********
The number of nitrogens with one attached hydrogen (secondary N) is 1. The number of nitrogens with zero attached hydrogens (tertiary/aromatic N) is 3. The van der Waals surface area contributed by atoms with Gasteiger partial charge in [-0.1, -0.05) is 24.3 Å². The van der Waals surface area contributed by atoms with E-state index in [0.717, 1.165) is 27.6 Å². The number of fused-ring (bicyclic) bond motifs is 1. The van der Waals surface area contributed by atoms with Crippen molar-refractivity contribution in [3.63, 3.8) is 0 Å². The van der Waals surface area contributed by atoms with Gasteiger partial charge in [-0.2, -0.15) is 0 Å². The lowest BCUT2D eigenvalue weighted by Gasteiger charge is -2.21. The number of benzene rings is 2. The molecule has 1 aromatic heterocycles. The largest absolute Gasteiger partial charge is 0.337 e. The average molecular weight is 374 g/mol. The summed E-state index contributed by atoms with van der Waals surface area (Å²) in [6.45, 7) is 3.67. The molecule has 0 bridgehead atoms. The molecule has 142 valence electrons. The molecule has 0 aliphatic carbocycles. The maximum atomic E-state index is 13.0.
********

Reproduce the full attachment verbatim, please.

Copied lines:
The number of nitrogens with one attached hydrogen (secondary N) is 1. The number of nitrogens with zero attached hydrogens (tertiary/aromatic N) is 3. The van der Waals surface area contributed by atoms with Gasteiger partial charge in [-0.1, -0.05) is 24.3 Å². The van der Waals surface area contributed by atoms with E-state index in [0.717, 1.165) is 27.6 Å². The number of fused-ring (bicyclic) bond motifs is 1. The van der Waals surface area contributed by atoms with Crippen molar-refractivity contribution in [3.63, 3.8) is 0 Å². The van der Waals surface area contributed by atoms with Gasteiger partial charge in [-0.2, -0.15) is 0 Å². The lowest BCUT2D eigenvalue weighted by Gasteiger charge is -2.21. The number of benzene rings is 2. The molecule has 1 aromatic heterocycles. The largest absolute Gasteiger partial charge is 0.337 e. The average molecular weight is 374 g/mol. The summed E-state index contributed by atoms with van der Waals surface area (Å²) in [6.45, 7) is 3.67. The molecule has 0 bridgehead atoms. The molecule has 142 valence electrons. The molecule has 0 aliphatic carbocycles. The maximum atomic E-state index is 13.0.